The quick advancement of technology can be great, but sometimes the laws can’t keep up and we’re left with harsh penalties for crimes that previously didn’t exist.
Sexting is one of those crimes.
Last year, more than 100 students at Cañon City High School were found with sexually explicit images of other teens. The scandal shocked Cañon City residents, and as a result, students were suspended and the football team had to forfeit their season ending game.
While prosecutors in Fremont Country could have filed criminal charges against the students, they decided against it because they said the law was unable to differentiate between misbehaving teens and adult sexual offenders.
Possessing sexually explicit pictures of minors is seen as child pornography according to the definitions set forth by the law. And Colorado currently recognizes sexting as felony child exploitation. This crime is punishable by up to 12 years in jail as well as a lifetime registration as a sex offender.
For something that teens are prone to do, the punishment, in this particular case, definitely doesn’t fit the crime.
So what should the law be when it comes to sexting? And, when you really think about it, is sexting even a crime?
Proposed Sexting Legislation
Under current laws, sexting is seen as a felony offense. But at least 20 states have identified that the penalties associated with child pornography shouldn’t apply to sexting cases, and those states have adopted sexting laws with less severe penalties.
- Hawaii says minors can get out of a conviction if they take steps to delete the photos.
- Arkansas can sentence first-time sexting offenders to 8 hours of community service.
- New Mexico has completely removed criminal penalties for sexting.
- Other states have made sexting a misdemeanor instead of a felony.
- And instead of charging teens with a crime in other states, they have to take a course on the dangers of social media.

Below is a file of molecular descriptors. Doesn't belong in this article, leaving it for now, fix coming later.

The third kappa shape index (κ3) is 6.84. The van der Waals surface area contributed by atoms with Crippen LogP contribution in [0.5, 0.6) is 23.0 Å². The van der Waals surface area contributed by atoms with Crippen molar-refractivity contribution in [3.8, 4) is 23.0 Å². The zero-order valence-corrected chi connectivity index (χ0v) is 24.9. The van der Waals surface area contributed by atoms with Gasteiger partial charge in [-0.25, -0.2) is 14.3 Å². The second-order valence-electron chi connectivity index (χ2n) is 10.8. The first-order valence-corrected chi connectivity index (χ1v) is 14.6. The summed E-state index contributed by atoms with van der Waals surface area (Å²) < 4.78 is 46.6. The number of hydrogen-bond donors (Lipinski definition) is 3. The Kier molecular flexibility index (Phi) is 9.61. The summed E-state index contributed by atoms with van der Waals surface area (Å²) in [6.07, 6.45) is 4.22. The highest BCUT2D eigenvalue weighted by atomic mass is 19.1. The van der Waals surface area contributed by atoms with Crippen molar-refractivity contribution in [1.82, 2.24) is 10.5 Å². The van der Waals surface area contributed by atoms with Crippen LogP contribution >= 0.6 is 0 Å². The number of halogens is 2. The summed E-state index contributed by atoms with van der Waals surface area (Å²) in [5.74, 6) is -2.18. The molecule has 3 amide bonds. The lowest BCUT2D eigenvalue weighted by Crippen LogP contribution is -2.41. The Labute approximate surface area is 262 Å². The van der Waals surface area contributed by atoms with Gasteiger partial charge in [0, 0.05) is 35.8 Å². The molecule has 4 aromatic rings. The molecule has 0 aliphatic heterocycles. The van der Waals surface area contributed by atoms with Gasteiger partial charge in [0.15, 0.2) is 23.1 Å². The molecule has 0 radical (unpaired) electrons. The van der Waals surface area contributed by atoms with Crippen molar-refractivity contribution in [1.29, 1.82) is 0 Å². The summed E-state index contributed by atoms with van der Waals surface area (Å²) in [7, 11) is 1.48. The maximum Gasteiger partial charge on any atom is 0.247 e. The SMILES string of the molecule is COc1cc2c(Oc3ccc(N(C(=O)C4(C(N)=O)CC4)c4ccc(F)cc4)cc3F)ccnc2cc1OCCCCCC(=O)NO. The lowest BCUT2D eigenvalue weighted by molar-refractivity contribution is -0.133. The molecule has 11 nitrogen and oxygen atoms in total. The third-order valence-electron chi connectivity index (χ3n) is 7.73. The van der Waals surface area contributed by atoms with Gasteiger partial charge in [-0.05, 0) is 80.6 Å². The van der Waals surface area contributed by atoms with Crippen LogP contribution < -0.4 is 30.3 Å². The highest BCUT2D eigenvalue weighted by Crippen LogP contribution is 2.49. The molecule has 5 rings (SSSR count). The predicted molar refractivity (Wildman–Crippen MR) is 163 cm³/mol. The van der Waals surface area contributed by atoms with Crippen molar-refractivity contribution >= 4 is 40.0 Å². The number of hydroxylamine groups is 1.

At least 12 other states are contemplating new sexting laws along with our own state. Colorado has also decided to establish a sexting law that would create a new misdemeanor crime for the “misuse of electronic images” by teenagers. But lawmakers have delayed the vote on the bill because there was such an intense backlash from teens and researchers. They claim that sexting is so common that making it a misdemeanor – which can be punished by up to a year in jail – is still too much.
Supporters of the bill say that teens, who are minors under Colorado law, are incapable of consensual sexting. One district attorney even goes so far as to say that we don’t let kids own guns, rent cars, or even vote because we don’t trust their judgment.
But how can someone compare owning a gun, which could potentially kill someone, to sending an explicit picture to someone of your own free will?
Now, it’s one thing if the pictures are obtained illegally or without the owner’s consent, but there are specific laws for those situations.
The bill’s sponsor, Representative Yeulin Willett, R-Grand Junction, says he will amend his proposed legislation to make sexting amongst teens a petty crime, which is punishable by up to six months.
But with sexting being so common and not looking like it will go away anytime soon, that new legislation might be overkill, too.
About the Author:
Kimberly Diego is a criminal defense attorney in Denver practicing at The Law Office of Kimberly Diego. She obtained her undergraduate degree from Georgetown University and her law degree at the University of Colorado. She was named one of Super Lawyers’ “Rising Stars of 2012” and “Top 100 Trial Lawyers in Colorado” for 2012 and 2013 by The National Trial Lawyers. Both honors are limited to a small percentage of practicing attorneys in each state. She has also been recognized for her work in domestic violence cases.